Multiple sclerosis (MS). A prescription-only nasal spray product (Sativex, GW Pharmaceuticals) containing both 9-delta-tetrahydrocannabinol (THC) and cannabidiol has been shown to be effective for improving pain, muscle-tightness, and urination frequency in people with MS. This product is used in over 25 countries outside of the United States. But there is inconsistent evidence on the effectiveness of cannabidiol for symptoms of multiple sclerosis when it is used alone. Some early research suggests that using a cannabidiol spray under the tongue might improve pain and muscle tightness, but not muscle spasms, tiredness, bladder control, mobility, or well-being and quality of life in patients with MS.
As we have also seen above, CBD is considered to have wider applications than THC. Since CBD has been much less studied than THC, scientists assume that there are many new applications of CBD that haven’t yet been discovered. On the other hand, THC’s applications are more or less completely explored by now due to all the research on medical marijuana over the past decade.
Intoxicating – Any substance that can cause you to lose control of your faculties and alter your behavior is considered intoxicating. Almost all illegal drugs have intoxicating properties, although worldwide most intoxication cases are attributed to alcohol. Intoxication can be caused by substances that directly affect the brain (i.e., psychoactive) or by indirectly causing damage to your organism (i.e., through toxicity, hence the term).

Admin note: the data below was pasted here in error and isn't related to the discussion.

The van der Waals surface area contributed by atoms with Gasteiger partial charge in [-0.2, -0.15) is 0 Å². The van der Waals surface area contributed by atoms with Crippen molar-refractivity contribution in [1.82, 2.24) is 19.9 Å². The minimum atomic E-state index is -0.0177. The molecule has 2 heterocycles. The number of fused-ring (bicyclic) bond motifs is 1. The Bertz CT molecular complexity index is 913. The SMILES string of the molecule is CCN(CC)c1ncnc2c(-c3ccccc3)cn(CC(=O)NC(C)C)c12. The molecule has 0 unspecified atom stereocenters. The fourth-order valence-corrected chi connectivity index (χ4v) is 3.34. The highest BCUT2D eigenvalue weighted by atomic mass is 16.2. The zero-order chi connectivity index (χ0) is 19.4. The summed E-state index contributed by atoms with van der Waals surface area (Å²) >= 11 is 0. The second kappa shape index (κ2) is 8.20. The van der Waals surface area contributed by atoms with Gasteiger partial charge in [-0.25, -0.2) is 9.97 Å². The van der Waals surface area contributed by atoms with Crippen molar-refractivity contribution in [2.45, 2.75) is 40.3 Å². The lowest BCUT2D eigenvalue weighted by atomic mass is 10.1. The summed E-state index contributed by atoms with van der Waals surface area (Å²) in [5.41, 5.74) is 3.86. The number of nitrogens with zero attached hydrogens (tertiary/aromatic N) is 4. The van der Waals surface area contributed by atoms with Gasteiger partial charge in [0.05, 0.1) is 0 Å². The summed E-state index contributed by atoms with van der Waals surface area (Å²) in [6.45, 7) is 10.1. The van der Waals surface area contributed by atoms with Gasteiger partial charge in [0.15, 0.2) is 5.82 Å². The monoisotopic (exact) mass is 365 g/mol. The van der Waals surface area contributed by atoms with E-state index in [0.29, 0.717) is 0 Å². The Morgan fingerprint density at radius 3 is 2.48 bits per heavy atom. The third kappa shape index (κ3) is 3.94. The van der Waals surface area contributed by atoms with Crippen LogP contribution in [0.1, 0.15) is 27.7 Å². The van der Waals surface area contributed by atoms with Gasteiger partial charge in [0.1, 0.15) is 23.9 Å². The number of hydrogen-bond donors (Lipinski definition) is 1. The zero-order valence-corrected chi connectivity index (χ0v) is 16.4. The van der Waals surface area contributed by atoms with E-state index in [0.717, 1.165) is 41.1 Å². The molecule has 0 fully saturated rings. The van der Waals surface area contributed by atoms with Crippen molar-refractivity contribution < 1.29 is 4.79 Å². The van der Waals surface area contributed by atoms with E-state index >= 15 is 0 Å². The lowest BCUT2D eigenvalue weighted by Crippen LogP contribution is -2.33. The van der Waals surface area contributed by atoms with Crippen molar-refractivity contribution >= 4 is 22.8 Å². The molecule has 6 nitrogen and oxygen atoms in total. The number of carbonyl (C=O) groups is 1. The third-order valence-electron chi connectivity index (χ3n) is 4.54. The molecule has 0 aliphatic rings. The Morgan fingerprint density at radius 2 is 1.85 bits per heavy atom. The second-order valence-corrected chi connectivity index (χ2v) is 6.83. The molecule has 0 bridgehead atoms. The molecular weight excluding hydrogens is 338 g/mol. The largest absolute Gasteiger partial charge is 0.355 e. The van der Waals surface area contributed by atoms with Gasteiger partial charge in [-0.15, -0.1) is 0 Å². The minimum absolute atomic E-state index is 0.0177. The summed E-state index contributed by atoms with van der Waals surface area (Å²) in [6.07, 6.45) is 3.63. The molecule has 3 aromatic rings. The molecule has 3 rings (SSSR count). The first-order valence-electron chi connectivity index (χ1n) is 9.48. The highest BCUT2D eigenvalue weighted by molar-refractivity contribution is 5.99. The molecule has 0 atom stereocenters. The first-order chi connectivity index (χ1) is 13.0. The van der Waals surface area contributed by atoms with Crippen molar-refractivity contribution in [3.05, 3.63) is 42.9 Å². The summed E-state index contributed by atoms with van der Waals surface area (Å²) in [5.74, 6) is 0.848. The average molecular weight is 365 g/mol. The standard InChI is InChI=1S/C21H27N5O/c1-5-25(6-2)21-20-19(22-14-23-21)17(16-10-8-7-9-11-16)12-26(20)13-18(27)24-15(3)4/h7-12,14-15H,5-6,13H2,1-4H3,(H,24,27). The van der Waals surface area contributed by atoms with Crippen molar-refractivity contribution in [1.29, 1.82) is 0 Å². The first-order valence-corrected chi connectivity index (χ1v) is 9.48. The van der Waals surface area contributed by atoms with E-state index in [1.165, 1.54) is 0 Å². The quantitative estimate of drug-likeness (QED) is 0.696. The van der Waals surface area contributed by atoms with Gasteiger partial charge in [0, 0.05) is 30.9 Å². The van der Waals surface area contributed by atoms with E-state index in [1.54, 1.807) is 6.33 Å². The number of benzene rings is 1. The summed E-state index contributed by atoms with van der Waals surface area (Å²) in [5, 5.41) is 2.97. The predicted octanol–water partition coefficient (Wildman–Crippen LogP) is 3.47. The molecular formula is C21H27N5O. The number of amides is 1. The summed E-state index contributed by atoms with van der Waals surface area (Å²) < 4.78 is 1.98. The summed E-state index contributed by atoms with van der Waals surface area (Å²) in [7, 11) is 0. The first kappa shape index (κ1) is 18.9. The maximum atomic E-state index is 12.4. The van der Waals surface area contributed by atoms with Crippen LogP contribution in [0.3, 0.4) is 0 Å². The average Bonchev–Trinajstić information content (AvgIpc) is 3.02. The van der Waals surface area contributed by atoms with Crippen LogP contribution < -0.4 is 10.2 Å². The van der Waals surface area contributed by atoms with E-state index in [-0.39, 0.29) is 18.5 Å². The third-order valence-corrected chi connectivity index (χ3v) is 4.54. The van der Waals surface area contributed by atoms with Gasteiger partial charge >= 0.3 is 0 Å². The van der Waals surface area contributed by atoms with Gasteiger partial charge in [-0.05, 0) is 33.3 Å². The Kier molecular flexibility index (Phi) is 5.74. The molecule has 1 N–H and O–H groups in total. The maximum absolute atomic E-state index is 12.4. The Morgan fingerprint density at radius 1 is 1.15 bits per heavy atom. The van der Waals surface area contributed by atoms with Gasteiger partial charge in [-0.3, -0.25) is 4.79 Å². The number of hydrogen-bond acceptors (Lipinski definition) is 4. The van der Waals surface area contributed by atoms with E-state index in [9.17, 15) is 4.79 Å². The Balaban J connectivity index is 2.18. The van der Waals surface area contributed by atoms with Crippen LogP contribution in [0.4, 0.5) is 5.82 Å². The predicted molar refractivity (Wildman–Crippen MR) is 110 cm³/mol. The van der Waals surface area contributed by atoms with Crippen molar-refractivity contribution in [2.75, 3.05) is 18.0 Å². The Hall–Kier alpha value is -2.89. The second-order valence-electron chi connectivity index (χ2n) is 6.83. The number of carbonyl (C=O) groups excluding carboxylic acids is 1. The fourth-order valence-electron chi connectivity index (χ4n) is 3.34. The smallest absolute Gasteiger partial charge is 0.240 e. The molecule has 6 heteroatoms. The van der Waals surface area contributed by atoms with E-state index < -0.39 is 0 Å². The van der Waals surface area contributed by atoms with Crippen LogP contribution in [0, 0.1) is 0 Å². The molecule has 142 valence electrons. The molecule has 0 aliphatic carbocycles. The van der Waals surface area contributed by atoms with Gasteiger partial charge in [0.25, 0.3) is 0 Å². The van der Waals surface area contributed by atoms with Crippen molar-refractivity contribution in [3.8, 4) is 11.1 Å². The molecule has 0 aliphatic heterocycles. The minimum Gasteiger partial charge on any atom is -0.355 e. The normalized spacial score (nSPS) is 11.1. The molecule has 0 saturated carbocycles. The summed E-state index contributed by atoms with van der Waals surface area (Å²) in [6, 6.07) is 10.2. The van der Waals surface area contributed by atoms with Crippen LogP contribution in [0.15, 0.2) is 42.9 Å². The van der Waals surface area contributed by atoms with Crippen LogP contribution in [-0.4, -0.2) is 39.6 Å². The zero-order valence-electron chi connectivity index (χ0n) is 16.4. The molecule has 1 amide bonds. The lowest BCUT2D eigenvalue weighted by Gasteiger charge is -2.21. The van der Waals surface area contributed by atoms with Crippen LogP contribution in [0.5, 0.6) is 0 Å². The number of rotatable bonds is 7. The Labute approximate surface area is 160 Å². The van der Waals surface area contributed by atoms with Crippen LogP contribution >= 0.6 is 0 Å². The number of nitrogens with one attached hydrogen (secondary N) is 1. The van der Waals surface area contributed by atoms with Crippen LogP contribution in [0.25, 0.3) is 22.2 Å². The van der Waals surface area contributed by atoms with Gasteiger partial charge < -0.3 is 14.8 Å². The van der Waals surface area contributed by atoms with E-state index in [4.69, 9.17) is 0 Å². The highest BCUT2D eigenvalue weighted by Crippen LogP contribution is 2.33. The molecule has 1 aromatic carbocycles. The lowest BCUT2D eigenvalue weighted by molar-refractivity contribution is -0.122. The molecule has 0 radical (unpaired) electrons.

The good news is that numerous states have enacted legislation that allows for the use of CBD. Just four states (Idaho, South Dakota, Nebraska, and Kansas) forbid any access to marijuana. Ten states and Washington, D.C., currently allow for both medical and recreational use of cannabis, including CBD products. The other 36 states allow for the use of medical cannabis in some form, though some of these relegate this to CBD oil only. cbd oil
^ Jump up to: a b c Devinsky, Orrin; Cilio, Maria Roberta; Cross, Helen; Fernandez-Ruiz, Javier; French, Jacqueline; Hill, Charlotte; Katz, Russell; Di Marzo, Vincenzo; Jutras-Aswad, Didier; Notcutt, William George; Martinez-Orgado, Jose; Robson, Philip J.; Rohrback, Brian G.; Thiele, Elizabeth; Whalley, Benjamin; Friedman, Daniel (May 22, 2014). "Cannabidiol: Pharmacology and potential therapeutic role in epilepsy and other neuropsychiatric disorders". Epilepsia. 55 (6): 791–802. doi:10.1111/epi.12631. PMC 4707667. PMID 24854329.
In addition, some cannabinoids interact synergistically, producing unique effects that are not found when using them individually. For example, CBD inhibits THC’s psychotropic effects when the two are taken together. However, CBD does this (and produces many other effects) without directly interacting with the cannabinoid receptors. At first, scientists thought there was a third type of CB receptor just for Cannabidiol, but the answer was far more interesting and revealing. cannabidiol oil